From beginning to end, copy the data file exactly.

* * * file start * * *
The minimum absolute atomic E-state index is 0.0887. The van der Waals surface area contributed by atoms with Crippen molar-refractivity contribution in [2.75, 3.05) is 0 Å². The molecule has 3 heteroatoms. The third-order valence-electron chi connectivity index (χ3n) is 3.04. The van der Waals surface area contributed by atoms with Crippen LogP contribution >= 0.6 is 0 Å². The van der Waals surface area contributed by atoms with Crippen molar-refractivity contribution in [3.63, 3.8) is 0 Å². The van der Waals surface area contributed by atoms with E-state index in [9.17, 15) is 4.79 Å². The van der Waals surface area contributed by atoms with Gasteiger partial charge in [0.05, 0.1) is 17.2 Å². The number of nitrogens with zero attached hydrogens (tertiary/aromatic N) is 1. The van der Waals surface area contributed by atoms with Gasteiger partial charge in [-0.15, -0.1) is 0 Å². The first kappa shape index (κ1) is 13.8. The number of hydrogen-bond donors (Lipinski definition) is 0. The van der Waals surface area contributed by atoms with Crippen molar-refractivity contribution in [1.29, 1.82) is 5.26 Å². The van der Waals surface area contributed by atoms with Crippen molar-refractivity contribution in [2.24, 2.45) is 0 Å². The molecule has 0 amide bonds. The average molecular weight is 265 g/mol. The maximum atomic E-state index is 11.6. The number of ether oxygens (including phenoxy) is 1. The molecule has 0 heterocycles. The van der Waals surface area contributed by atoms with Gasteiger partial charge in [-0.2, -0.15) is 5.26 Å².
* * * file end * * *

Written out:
The minimum absolute atomic E-state index is 0.0887. The van der Waals surface area contributed by atoms with Crippen molar-refractivity contribution in [2.75, 3.05) is 0 Å². The molecule has 3 heteroatoms. The third-order valence-electron chi connectivity index (χ3n) is 3.04. The van der Waals surface area contributed by atoms with Crippen LogP contribution >= 0.6 is 0 Å². The van der Waals surface area contributed by atoms with Crippen molar-refractivity contribution in [3.63, 3.8) is 0 Å². The van der Waals surface area contributed by atoms with E-state index in [9.17, 15) is 4.79 Å². The van der Waals surface area contributed by atoms with Gasteiger partial charge in [0.05, 0.1) is 17.2 Å². The number of nitrogens with zero attached hydrogens (tertiary/aromatic N) is 1. The van der Waals surface area contributed by atoms with Gasteiger partial charge in [-0.15, -0.1) is 0 Å². The first kappa shape index (κ1) is 13.8. The number of hydrogen-bond donors (Lipinski definition) is 0. The van der Waals surface area contributed by atoms with Crippen molar-refractivity contribution in [1.29, 1.82) is 5.26 Å². The van der Waals surface area contributed by atoms with Crippen molar-refractivity contribution in [2.24, 2.45) is 0 Å². The molecule has 0 amide bonds. The average molecular weight is 265 g/mol. The maximum atomic E-state index is 11.6. The number of ether oxygens (including phenoxy) is 1. The molecule has 0 heterocycles. The van der Waals surface area contributed by atoms with Gasteiger partial charge in [-0.2, -0.15) is 5.26 Å².